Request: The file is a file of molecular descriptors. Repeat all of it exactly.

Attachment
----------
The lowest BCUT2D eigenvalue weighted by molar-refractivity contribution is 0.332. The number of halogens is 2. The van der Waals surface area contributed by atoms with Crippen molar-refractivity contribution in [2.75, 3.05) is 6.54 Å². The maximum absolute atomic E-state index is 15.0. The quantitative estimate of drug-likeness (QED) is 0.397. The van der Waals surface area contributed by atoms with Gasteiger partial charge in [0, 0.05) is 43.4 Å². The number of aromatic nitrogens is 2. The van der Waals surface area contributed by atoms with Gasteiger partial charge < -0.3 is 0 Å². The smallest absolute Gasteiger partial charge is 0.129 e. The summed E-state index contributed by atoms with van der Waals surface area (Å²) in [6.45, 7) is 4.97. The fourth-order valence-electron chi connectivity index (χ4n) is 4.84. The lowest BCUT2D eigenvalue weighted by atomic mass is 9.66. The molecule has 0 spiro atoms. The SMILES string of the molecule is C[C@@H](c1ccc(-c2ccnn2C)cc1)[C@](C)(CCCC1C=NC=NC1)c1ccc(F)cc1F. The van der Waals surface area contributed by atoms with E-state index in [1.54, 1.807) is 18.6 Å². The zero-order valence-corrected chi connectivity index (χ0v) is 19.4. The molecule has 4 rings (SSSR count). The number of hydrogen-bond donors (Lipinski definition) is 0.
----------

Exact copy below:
The lowest BCUT2D eigenvalue weighted by molar-refractivity contribution is 0.332. The number of halogens is 2. The van der Waals surface area contributed by atoms with Crippen molar-refractivity contribution in [2.75, 3.05) is 6.54 Å². The maximum absolute atomic E-state index is 15.0. The quantitative estimate of drug-likeness (QED) is 0.397. The van der Waals surface area contributed by atoms with Gasteiger partial charge in [0, 0.05) is 43.4 Å². The number of aromatic nitrogens is 2. The van der Waals surface area contributed by atoms with Gasteiger partial charge < -0.3 is 0 Å². The smallest absolute Gasteiger partial charge is 0.129 e. The summed E-state index contributed by atoms with van der Waals surface area (Å²) in [6.45, 7) is 4.97. The fourth-order valence-electron chi connectivity index (χ4n) is 4.84. The lowest BCUT2D eigenvalue weighted by atomic mass is 9.66. The molecule has 0 spiro atoms. The SMILES string of the molecule is C[C@@H](c1ccc(-c2ccnn2C)cc1)[C@](C)(CCCC1C=NC=NC1)c1ccc(F)cc1F. The van der Waals surface area contributed by atoms with E-state index in [1.54, 1.807) is 18.6 Å². The zero-order valence-corrected chi connectivity index (χ0v) is 19.4. The molecule has 4 rings (SSSR count). The number of hydrogen-bond donors (Lipinski definition) is 0.